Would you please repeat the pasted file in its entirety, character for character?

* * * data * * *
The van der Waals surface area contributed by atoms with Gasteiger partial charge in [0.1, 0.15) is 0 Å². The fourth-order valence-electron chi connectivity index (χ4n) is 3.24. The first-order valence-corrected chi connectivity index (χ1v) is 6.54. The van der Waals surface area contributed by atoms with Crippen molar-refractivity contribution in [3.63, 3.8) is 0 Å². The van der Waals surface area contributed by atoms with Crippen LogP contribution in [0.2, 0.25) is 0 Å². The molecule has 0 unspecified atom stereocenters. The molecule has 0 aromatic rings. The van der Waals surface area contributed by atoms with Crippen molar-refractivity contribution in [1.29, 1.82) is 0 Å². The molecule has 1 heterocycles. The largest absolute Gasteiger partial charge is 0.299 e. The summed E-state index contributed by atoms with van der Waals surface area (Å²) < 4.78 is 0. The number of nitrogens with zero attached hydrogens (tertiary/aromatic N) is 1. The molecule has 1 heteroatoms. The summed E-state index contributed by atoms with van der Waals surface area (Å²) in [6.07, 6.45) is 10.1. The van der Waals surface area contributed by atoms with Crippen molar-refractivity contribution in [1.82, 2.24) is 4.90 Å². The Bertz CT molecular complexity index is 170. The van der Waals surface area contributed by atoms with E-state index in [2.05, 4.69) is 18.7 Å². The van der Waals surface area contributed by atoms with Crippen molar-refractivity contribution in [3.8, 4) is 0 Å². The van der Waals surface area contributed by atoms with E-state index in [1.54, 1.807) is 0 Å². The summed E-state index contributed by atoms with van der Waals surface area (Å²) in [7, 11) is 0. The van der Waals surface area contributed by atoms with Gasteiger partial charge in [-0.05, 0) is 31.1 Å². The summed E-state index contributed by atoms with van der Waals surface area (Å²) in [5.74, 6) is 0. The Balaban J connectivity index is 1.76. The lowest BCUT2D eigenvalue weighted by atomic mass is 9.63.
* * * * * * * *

The van der Waals surface area contributed by atoms with Gasteiger partial charge in [0.1, 0.15) is 0 Å². The fourth-order valence-electron chi connectivity index (χ4n) is 3.24. The first-order valence-corrected chi connectivity index (χ1v) is 6.54. The van der Waals surface area contributed by atoms with Crippen molar-refractivity contribution in [3.63, 3.8) is 0 Å². The van der Waals surface area contributed by atoms with Crippen LogP contribution in [0.2, 0.25) is 0 Å². The molecule has 0 unspecified atom stereocenters. The molecule has 0 aromatic rings. The van der Waals surface area contributed by atoms with Crippen molar-refractivity contribution in [1.29, 1.82) is 0 Å². The molecule has 1 heterocycles. The largest absolute Gasteiger partial charge is 0.299 e. The summed E-state index contributed by atoms with van der Waals surface area (Å²) < 4.78 is 0. The number of nitrogens with zero attached hydrogens (tertiary/aromatic N) is 1. The molecule has 1 heteroatoms. The summed E-state index contributed by atoms with van der Waals surface area (Å²) in [6.07, 6.45) is 10.1. The van der Waals surface area contributed by atoms with Crippen molar-refractivity contribution in [1.82, 2.24) is 4.90 Å². The Bertz CT molecular complexity index is 170. The van der Waals surface area contributed by atoms with E-state index in [2.05, 4.69) is 18.7 Å². The van der Waals surface area contributed by atoms with Crippen molar-refractivity contribution in [3.8, 4) is 0 Å². The van der Waals surface area contributed by atoms with E-state index in [1.54, 1.807) is 0 Å². The summed E-state index contributed by atoms with van der Waals surface area (Å²) in [7, 11) is 0. The van der Waals surface area contributed by atoms with Gasteiger partial charge in [-0.05, 0) is 31.1 Å². The summed E-state index contributed by atoms with van der Waals surface area (Å²) in [5.74, 6) is 0. The Balaban J connectivity index is 1.76. The lowest BCUT2D eigenvalue weighted by atomic mass is 9.63.